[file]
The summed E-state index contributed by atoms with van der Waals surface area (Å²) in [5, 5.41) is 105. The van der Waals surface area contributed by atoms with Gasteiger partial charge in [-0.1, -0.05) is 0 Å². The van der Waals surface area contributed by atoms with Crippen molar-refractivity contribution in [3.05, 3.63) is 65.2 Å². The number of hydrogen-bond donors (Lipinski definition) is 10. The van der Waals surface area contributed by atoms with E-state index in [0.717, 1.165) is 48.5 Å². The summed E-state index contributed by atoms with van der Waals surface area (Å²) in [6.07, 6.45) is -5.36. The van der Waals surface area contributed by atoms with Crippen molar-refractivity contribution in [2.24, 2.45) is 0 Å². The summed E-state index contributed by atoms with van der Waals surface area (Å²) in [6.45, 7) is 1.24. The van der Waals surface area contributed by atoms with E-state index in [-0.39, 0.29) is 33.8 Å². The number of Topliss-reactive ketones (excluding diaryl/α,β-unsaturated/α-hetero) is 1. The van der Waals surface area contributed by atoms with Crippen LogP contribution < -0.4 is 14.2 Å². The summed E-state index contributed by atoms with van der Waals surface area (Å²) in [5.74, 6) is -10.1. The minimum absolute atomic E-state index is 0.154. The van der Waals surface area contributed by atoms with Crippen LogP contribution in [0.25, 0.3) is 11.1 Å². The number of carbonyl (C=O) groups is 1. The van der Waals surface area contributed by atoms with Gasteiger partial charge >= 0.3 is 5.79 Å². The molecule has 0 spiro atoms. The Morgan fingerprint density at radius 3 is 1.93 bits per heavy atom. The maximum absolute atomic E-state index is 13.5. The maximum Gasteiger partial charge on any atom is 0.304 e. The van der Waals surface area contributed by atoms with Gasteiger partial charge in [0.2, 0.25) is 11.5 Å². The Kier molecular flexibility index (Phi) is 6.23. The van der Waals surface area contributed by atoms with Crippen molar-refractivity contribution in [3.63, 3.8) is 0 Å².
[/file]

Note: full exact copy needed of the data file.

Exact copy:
The summed E-state index contributed by atoms with van der Waals surface area (Å²) in [5, 5.41) is 105. The van der Waals surface area contributed by atoms with Gasteiger partial charge in [-0.1, -0.05) is 0 Å². The van der Waals surface area contributed by atoms with Crippen molar-refractivity contribution in [3.05, 3.63) is 65.2 Å². The number of hydrogen-bond donors (Lipinski definition) is 10. The van der Waals surface area contributed by atoms with E-state index in [0.717, 1.165) is 48.5 Å². The summed E-state index contributed by atoms with van der Waals surface area (Å²) in [6.07, 6.45) is -5.36. The van der Waals surface area contributed by atoms with Crippen molar-refractivity contribution in [2.24, 2.45) is 0 Å². The summed E-state index contributed by atoms with van der Waals surface area (Å²) in [6.45, 7) is 1.24. The van der Waals surface area contributed by atoms with E-state index in [-0.39, 0.29) is 33.8 Å². The number of Topliss-reactive ketones (excluding diaryl/α,β-unsaturated/α-hetero) is 1. The van der Waals surface area contributed by atoms with Crippen LogP contribution < -0.4 is 14.2 Å². The summed E-state index contributed by atoms with van der Waals surface area (Å²) in [5.74, 6) is -10.1. The minimum absolute atomic E-state index is 0.154. The van der Waals surface area contributed by atoms with Crippen LogP contribution in [0.25, 0.3) is 11.1 Å². The number of carbonyl (C=O) groups is 1. The van der Waals surface area contributed by atoms with Gasteiger partial charge >= 0.3 is 5.79 Å². The molecule has 0 spiro atoms. The Morgan fingerprint density at radius 3 is 1.93 bits per heavy atom. The maximum absolute atomic E-state index is 13.5. The maximum Gasteiger partial charge on any atom is 0.304 e. The van der Waals surface area contributed by atoms with Gasteiger partial charge in [0.2, 0.25) is 11.5 Å². The Kier molecular flexibility index (Phi) is 6.23. The van der Waals surface area contributed by atoms with Crippen molar-refractivity contribution in [3.63, 3.8) is 0 Å².